The trouble is, nobody else is all that bothered. Politicians are interested in campaigns that affect lots of people and improve their chances of getting elected next time around. Managers in the NHS, education and councils are faced with massive budget pressures so need to focus their limited attention and funds on things that will affect lots of people, or people who will make the biggest fuss - or things that are likely to play out in the media.
So while I'm still "dreaming equality", in the light of day I'm actually swimming upstream, unsuccessfully, against a flow that is stronger than me and dragging me downriver. It's wearing me out and I feel like I'm getting nowhere.
I was on a course recently and the trainer was talking about problems that are sometimes described as "wicked issues". They feature a lot in public sector work. No matter how much money we throw at tackling obesity or mental health problems or addiction we're not going to eradicate them. We're not close to abolishing poverty or inequality. While you might be able to tackle them in one direction, something unforeseen might crop up and cause them to get worse again.
Working with Imogen on her training feels like this sometimes. Try as hard as we like she's not going to be an olympic sprinter. She is growing quickly at the moment, and the heavier she gets the harder it is for her weak muscles to move her around - so she needs to get even stronger just to remain as mobile as she is now. It feels like we're working very hard just to stay still, but she is retaining her mobility and flexibility and we keep working at it. We've no idea what she will achieve eventually, we just keep on working.
We can't give up on these "wicked issues" or the problems will become more severe. We have to keep plugging away at the challenges and thinking of inventive ways to make more of an impact with our limited resources. As it happens I don't think making schools accessible is a wicked issue at all, it's just an expensive and inconvenient one. But achieving disability equality is.
That is because humans have a natural instinct to stick together with people who are most like them, and distrust outsiders. We also have an innate respect for the bigger, smarter, and more beautiful people. We're also hard-wired to look out for ourselves and our immediate families first of all. And yet we also have instincts of curiosity and kindness which compete with these others. Because of this tension, and because of the extra costs involved, we're never going to reach the world where people with disabilities are treated to an unqualified and arms-wide welcome in our schools, our health service and in our society. However, also because of this tension, it's always worth trying.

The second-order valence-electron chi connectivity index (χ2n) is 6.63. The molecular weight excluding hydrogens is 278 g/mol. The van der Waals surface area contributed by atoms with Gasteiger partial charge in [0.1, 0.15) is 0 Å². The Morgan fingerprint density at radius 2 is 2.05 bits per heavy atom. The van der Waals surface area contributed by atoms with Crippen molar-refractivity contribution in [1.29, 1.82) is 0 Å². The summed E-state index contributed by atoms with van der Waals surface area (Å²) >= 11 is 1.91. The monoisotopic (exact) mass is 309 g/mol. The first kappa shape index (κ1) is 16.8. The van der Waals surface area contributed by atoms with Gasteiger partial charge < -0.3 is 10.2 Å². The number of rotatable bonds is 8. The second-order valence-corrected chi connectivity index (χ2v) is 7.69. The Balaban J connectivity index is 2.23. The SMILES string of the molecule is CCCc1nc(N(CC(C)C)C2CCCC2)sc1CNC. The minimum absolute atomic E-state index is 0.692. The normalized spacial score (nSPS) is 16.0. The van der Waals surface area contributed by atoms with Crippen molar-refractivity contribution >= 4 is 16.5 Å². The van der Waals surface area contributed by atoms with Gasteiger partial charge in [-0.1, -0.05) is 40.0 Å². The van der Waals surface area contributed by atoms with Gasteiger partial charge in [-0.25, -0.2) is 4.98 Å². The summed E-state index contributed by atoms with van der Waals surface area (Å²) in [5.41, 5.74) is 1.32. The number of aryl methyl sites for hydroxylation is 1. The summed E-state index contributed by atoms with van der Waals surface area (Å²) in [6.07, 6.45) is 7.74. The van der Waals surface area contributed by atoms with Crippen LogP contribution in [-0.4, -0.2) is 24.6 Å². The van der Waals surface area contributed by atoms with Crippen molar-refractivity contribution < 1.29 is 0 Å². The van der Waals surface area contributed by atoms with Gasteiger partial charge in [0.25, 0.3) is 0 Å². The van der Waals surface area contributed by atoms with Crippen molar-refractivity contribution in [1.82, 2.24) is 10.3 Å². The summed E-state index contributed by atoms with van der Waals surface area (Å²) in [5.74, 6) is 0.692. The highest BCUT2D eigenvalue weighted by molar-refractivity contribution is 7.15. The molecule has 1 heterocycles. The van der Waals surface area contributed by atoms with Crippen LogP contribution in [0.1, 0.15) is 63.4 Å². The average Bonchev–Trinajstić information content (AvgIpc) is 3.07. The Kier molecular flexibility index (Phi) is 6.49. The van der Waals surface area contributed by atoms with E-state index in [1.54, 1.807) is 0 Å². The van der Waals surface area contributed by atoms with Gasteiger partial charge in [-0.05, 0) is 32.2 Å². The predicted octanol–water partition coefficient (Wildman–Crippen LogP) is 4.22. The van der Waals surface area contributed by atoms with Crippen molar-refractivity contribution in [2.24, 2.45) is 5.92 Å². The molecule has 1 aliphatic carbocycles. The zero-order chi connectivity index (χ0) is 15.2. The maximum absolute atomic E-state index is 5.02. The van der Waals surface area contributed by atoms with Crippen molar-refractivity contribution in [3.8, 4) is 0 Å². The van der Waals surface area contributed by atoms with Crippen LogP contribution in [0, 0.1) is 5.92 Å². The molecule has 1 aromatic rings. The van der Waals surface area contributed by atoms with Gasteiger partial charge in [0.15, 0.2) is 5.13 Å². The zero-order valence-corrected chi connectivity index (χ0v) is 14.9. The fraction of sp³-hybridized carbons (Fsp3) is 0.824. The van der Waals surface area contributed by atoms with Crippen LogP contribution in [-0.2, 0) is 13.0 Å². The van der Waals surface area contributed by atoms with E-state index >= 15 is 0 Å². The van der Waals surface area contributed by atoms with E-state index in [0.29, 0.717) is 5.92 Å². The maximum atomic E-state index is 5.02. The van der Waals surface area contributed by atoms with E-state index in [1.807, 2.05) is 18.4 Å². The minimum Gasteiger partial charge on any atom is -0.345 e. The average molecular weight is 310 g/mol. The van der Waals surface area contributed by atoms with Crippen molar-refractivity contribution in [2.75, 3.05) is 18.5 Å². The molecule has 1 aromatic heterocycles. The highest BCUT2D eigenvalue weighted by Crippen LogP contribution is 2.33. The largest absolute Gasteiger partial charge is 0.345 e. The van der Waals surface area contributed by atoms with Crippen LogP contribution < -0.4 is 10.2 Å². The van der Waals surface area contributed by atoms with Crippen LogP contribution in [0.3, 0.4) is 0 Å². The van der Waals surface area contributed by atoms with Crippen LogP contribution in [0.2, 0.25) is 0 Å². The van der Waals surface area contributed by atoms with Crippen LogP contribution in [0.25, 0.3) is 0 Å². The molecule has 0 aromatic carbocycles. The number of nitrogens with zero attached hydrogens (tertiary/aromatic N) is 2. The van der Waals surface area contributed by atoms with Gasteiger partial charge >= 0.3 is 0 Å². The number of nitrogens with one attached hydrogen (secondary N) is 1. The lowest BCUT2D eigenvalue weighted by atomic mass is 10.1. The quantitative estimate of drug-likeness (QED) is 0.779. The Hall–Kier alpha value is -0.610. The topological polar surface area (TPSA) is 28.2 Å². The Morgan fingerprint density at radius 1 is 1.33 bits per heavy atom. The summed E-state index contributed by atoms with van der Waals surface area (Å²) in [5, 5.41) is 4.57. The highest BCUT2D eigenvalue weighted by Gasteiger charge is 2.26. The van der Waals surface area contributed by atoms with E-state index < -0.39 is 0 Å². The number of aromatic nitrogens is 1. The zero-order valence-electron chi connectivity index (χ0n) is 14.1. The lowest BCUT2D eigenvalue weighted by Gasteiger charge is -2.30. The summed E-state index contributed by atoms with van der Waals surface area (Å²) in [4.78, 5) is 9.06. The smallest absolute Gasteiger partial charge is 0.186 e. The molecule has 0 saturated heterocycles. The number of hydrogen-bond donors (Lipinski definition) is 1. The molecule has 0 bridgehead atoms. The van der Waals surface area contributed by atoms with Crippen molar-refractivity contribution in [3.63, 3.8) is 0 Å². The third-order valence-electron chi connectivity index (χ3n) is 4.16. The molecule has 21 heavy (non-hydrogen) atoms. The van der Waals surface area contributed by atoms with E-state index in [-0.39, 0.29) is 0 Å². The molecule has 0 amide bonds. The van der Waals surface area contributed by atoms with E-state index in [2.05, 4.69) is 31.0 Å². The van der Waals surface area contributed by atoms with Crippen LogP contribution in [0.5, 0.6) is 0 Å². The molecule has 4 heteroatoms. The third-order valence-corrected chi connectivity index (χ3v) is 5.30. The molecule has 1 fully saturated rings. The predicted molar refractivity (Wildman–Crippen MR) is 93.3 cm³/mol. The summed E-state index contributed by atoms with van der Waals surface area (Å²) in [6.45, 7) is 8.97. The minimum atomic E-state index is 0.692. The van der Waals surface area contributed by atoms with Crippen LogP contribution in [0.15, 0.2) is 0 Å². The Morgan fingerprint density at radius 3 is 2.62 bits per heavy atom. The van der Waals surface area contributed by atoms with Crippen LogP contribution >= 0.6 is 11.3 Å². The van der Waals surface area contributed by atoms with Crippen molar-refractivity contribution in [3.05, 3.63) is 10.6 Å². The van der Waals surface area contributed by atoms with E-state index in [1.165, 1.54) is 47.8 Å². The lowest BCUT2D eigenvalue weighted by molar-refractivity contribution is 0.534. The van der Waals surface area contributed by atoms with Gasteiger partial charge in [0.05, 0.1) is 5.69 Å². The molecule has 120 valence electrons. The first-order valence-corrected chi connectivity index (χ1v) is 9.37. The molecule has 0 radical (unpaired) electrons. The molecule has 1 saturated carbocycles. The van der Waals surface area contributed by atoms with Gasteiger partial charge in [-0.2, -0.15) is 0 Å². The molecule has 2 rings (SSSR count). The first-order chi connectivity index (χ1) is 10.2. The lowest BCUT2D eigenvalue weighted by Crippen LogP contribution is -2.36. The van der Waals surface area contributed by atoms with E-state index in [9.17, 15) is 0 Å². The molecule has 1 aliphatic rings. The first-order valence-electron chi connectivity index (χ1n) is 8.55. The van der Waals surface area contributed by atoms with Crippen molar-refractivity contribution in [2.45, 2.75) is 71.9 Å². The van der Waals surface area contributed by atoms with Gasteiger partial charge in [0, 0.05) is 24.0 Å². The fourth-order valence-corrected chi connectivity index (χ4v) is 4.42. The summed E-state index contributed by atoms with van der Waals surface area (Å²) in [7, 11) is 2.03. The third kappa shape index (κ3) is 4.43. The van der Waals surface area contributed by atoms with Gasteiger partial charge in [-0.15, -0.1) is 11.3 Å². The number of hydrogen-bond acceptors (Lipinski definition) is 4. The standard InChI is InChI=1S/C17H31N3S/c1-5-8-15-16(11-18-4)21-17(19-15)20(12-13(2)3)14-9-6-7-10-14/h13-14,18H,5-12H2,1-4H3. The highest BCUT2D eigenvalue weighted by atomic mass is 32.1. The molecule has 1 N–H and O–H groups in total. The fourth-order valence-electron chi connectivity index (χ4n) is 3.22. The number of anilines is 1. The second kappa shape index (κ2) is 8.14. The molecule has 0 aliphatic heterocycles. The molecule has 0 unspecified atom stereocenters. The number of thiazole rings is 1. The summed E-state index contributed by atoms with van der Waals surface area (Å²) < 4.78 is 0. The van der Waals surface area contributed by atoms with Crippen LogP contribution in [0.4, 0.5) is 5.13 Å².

All I can realistically do is to chip away at the problems I see around, and try not to lose sight of the little evidences of progress around me. Even though there is still no grand plan to make all of Wales's high schools accessible, and no sign that anyone wants to change the law which exempts school buildings from the reasonable adjustments duty, a lot more schools are accessible than when I started my research. In fact the high school we are considering for Imogen would not have been an option three years ago. And while SDR is still not funded routinely on the NHS, some SDR surgeries have been funded - so those families have been spared the challenge of raising thousands. There is still a long way to go, but we've made a start.
I'm reminded of the words of Jesus "the poor you will have with you always". Taken in context this is Jesus welcoming an act of devotion from a worshipper who is being criticised by the onlookers. It is not an excuse to ignore the needs of poor people, but an acknowledgement that tackling poverty is a continual challenge in which we should all be engaged.
And just when I'm feeling especially discouraged, something happens that reminds me what can be done when a group of people are inspired by a difficult situation to acts of extreme generosity. We saw that in spades when we were fundraising to take Immy to America. We've seen it recently in the generous public response to the plight of refugees fleeing Syria. Most recently I've seen it in the hard work of some local mums and others to open a pop-up cafe just along from Immy's school, inspired by the vision of a friend and community member who is fighting cancer.
'It is not your responsibility to finish the work of perfecting the world, but you are not free to desist from it either."
(from the Jewish Mishnah)